From a Biblical Rationalist perspective, the laws of physics are mathematical and empirical principles which never hold exactly or universally in any observed natural system. Laws (a set of statements to which all events conform) may exist in formal logical systems like mathematical models, but we don't have an empirical reason to believe that laws of physics have any real existence beyond their use by human minds to understand physical phenomena. In fact, observation of natural physical phenomena continuously informs revisal of these models by revealing their shortfalls. The laws of nature are a tool of science to predict future or past states within idealized systems that model observable phenomenon, and that is where their power ends.
Often, the english word miracle is used in translation of the Greek word dunamis, which is more generally understood to mean power. A common American English definition of miracle characterizes a miracle as "an event that violates the laws of nature, especially with divine origin." Use of common definitions of American English words to understand Scriptural concepts like miracles makes asking and answering questions difficult. In this case, the definition relies on so-called laws of nature, and so misapplication of the common definition suggests that God created a set of laws that he then breaks at will. This is not the Scriptural position, so the answer to all three questions is a vacuous no, because they aren't admissible.
A Christian understanding of miracles relies on a Scriptural interpretation of dunamis. The words is used to describe acts of God or acts of humans empowered and inspired by his Spirit that transcend ordinary human experience, ability, or understanding.
Do Christians believe the laws of physics were obeyed, and that our understanding of them is merely insufficient to understand what happened?
The Scriptures do not ascribe to creation the ability to operate independently from the Creator. On the contrary, the Scriptures teach that God both set nature into motion and continuously sustains it. The Scriptures say that He holds all things together. The Apostle John wrote that it was through the Word who took on flesh, Massiah, that all things were created. Since there is no biblical foundation for a set of principles which govern the cosmos apart from God, the answer is "no." Christians do not believe that God obeys set of governing physical principles. They believe that God has the freedom and ability to effect his will without regard to human understanding of physical phenomena.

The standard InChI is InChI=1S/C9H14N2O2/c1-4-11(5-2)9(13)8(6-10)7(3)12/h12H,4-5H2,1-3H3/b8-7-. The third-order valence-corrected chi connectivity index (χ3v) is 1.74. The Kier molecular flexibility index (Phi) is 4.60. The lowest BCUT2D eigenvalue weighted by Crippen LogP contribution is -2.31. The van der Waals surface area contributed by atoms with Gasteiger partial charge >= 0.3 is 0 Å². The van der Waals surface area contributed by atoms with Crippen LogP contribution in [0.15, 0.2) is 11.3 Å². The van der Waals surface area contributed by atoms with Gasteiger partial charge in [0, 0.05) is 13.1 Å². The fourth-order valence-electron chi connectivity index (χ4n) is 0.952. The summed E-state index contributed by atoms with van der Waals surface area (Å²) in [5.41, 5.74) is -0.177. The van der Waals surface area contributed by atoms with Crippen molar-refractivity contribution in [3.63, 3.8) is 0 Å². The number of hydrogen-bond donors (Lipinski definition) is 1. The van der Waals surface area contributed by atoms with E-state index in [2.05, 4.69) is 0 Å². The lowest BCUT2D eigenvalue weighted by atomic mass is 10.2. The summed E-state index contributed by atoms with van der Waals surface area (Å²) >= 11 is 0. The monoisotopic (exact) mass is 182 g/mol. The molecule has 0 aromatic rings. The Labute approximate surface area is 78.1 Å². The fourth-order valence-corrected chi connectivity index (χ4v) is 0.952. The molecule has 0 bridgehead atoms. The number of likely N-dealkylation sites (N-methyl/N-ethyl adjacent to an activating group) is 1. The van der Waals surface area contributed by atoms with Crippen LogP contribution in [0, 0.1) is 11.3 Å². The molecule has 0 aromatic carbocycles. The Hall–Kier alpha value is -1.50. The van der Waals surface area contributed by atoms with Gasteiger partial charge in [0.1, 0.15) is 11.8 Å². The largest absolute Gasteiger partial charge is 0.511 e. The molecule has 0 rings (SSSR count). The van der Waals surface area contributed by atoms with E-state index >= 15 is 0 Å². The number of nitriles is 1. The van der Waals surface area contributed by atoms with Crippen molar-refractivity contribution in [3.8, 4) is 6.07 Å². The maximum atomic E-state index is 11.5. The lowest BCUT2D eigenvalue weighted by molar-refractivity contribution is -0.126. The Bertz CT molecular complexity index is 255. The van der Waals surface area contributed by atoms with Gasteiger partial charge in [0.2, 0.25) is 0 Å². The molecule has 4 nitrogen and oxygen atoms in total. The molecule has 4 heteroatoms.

Do Christians believe God does not break the laws of physics, but he changed the laws of physics temporarily such that those laws permitted certain miracles to occur?
As principles of human thought, the laws of physics are not a binding code that God "follows," "bends," or "breaks." The laws of physics exist in the mind, on paper, and in silicon, but the whole of creation is subject to the will of the Creator, and he shows his favor to mankind by displaying his power to them for their benefit, so that they might believe that he exists and know that he is who he claims to be. The answer to this question is "no," Christians do not believe that God temporarily changes a set of physical laws to avoid breaking them when doing miracles.
Do Christians believe God is not only able, but is willing, to break the laws of physics that he created?
This question admits the false assumption that God created a set of independent and universal laws of nature. Scientifically, universal laws of nature represent an era of Newtonian thinking that claimed the orbits of the stars are fixed perfectly and permanently in their place, and the cosmos are a perfect example of divine clockwork. Empirical human thought has progressed beyond a paradigm of static and universal physical principles, and Christians do not need to seek empirical evidence to bolster faith, indeed "Blessed is the one who hasn't seen, and yet still believes."
Christians do believe that God is omnipotent, and is therefore able to effect his will in any mode that pleases him. It pleases him greatly when he doesn't need miracles to convince us, and the Prophets rebuked requests of miracles to motivate faith. The answer to this question is also "no." Christians do not believe that God is able to violate the laws of physics, because they do not believe he is subject to violation of a set of governing physical principles.